On the plus side, REALLY good first-layer adhesion...

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hubrigant
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On the plus side, REALLY good first-layer adhesion...

Postby hubrigant » Fri Jan 02, 2015 5:02 pm

On the minus side, the stupid part ripped off a chunk of the borosilicate glass plate :o

Talk about a bummer! I've only had the thing up and running for less than a week, and now I've already got to replace the plate?
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Re: On the plus side, REALLY good first-layer adhesion...

Postby geneb » Fri Jan 02, 2015 5:03 pm

Flip it over. It still has a good side left. :)

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Re: On the plus side, REALLY good first-layer adhesion...

Postby hubrigant » Fri Jan 02, 2015 5:16 pm

Wouldn't there be thermal transfer problems around the chip?

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Re: On the plus side, REALLY good first-layer adhesion...

Postby Tonkabot » Fri Jan 02, 2015 5:55 pm

you could fill it with thermal grease if you had to. It will probably work not to terribly just flipping it.

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Re: On the plus side, REALLY good first-layer adhesion...

Postby Captain Starfish » Fri Jan 02, 2015 7:16 pm

I ran mine flipped over for months without a problem.

Might wanna back off on the abs juice though - thin it down, or apply it over a layer of tape or gluestick.

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Re: On the plus side, REALLY good first-layer adhesion...

Postby BenTheRighteous » Fri Jan 02, 2015 11:01 pm

hubrigant wrote:I've only had the thing up and running for less than a week, and now I've already got to replace the plate?

I dropped a screwdriver on mine after about the same timeframe. That suuuuucked.

The plate wasn't completely broken - just cracked - so I tried to keep using it. However, the constant heat cycling expanded the crack until the entire plate broke in half.

If you try to keep using yours, best of luck, but keep a close eye on it!
nitewatchman wrote:it was much cleaner and easier than killing a chicken on top of the printer.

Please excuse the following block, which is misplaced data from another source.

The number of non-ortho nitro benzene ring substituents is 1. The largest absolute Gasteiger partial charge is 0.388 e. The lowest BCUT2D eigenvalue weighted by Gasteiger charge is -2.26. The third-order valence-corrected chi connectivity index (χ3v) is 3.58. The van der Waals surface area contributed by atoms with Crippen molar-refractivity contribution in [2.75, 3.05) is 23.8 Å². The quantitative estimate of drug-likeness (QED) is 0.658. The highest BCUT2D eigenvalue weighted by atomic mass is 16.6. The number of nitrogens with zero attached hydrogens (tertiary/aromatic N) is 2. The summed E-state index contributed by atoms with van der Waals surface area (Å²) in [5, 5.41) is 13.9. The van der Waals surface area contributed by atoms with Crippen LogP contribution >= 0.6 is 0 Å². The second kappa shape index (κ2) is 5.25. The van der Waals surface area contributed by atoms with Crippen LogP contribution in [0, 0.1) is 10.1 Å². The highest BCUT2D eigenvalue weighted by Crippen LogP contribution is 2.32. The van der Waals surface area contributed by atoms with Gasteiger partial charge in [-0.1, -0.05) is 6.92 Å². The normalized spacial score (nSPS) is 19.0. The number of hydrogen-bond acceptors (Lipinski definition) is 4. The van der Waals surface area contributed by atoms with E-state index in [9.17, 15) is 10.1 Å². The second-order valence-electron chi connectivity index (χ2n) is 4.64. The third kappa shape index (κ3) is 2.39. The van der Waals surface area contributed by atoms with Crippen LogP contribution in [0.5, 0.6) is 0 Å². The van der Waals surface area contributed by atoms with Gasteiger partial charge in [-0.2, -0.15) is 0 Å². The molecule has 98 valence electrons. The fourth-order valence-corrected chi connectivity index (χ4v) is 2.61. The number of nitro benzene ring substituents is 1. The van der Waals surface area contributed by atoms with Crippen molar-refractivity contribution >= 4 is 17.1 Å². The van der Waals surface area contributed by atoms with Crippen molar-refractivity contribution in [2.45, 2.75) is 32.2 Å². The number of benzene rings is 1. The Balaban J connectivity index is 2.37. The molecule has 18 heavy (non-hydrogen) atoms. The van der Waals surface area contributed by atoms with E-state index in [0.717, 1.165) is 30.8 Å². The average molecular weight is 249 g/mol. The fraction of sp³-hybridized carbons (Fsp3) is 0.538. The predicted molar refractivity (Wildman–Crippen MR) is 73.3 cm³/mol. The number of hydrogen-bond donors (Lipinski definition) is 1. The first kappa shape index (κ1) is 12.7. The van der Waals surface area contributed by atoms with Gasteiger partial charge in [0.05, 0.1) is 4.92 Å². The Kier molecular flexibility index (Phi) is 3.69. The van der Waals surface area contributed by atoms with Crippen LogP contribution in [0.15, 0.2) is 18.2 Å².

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Re: On the plus side, REALLY good first-layer adhesion...

Postby Audin » Sat Jan 03, 2015 1:54 am

And once you have chips in both sides you can move on to printing around the smaller ones! :)

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Re: On the plus side, REALLY good first-layer adhesion...

Postby TekNick » Fri Jan 09, 2015 2:47 am

hubrigant wrote:On the minus side, the stupid part ripped off a chunk of the borosilicate glass plate :o

Talk about a bummer! I've only had the thing up and running for less than a week, and now I've already got to replace the plate?


I'm with you, the exact same thing just happened to me this evening. I didn't think I was using that much ABS slurry either, any less and I lose bed adhesion in the corners of my parts...

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Re: On the plus side, REALLY good first-layer adhesion...

Postby BenTheRighteous » Wed Jan 14, 2015 3:13 pm

Well this just happened to me too, actually! Was using the removal tool to pry off a part, was stuck on there pretty good, and when it finally popped off I noticed a piece of the underside was really bumpy and shiny. I'm thinking, what the heck is this? Some kind of weird plastic bubble where the plastic didn't cool?

...then I noticed a same-sized gouge missing from the glass plate. Nooooooo! And to top it all off, SeeMeCNC is out of 310mm plates! Argh! :evil:
nitewatchman wrote:it was much cleaner and easier than killing a chicken on top of the printer.

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Re: On the plus side, REALLY good first-layer adhesion...

Postby BenTheRighteous » Fri Jan 16, 2015 8:08 am

Ok, I'm starting to get concerned about this behavior. This has happened 2 more times (3 times in a row actually), my boro plate now has 3 separate chips missing out of it.

The first time it was just a small chip, and I wrote it off as a coincidence/nuisance.

The second time I was trying to remove a print while the plate was fully hot. That chip was a lot bigger and I thought maybe the plate's integrity was somehow weakened by the heat, so I wrote it off as a learning experience and resolved to not remove parts until they were fully cool. I also flipped the plate over to print on the remaining smooth side at this point.

The third time, I let the part and plate fully cool before I tried to remove the part. The part came off without any resistance at all but it brought a huge chunk of glass with it. The glass must've broken during cooling; definitely wasn't my fault this time. The part ran the full length of the bed and brought almost as much glass with it. My plate is now totally unusable.